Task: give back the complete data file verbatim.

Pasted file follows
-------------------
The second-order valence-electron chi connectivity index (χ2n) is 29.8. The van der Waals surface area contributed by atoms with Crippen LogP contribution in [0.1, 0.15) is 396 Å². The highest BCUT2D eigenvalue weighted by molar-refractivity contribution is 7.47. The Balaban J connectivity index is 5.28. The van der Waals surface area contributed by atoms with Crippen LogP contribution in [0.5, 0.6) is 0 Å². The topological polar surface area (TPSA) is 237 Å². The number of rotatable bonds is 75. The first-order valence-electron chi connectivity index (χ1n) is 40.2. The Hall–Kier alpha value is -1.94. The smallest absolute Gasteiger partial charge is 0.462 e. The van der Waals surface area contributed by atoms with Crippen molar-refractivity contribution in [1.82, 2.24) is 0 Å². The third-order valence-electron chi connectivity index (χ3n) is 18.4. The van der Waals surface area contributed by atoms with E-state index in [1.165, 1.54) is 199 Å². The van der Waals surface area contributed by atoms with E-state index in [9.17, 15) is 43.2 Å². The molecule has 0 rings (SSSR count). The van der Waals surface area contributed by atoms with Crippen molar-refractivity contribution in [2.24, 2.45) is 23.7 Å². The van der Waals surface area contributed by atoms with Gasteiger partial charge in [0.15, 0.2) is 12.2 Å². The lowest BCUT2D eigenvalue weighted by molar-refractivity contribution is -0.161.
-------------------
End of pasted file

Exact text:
The second-order valence-electron chi connectivity index (χ2n) is 29.8. The van der Waals surface area contributed by atoms with Crippen LogP contribution in [0.1, 0.15) is 396 Å². The highest BCUT2D eigenvalue weighted by molar-refractivity contribution is 7.47. The Balaban J connectivity index is 5.28. The van der Waals surface area contributed by atoms with Crippen LogP contribution in [0.5, 0.6) is 0 Å². The topological polar surface area (TPSA) is 237 Å². The number of rotatable bonds is 75. The first-order valence-electron chi connectivity index (χ1n) is 40.2. The Hall–Kier alpha value is -1.94. The smallest absolute Gasteiger partial charge is 0.462 e. The van der Waals surface area contributed by atoms with Crippen molar-refractivity contribution in [1.82, 2.24) is 0 Å². The third-order valence-electron chi connectivity index (χ3n) is 18.4. The van der Waals surface area contributed by atoms with E-state index in [1.165, 1.54) is 199 Å². The van der Waals surface area contributed by atoms with E-state index in [9.17, 15) is 43.2 Å². The molecule has 0 rings (SSSR count). The van der Waals surface area contributed by atoms with Crippen molar-refractivity contribution in [2.24, 2.45) is 23.7 Å². The van der Waals surface area contributed by atoms with Gasteiger partial charge in [0.15, 0.2) is 12.2 Å². The lowest BCUT2D eigenvalue weighted by molar-refractivity contribution is -0.161.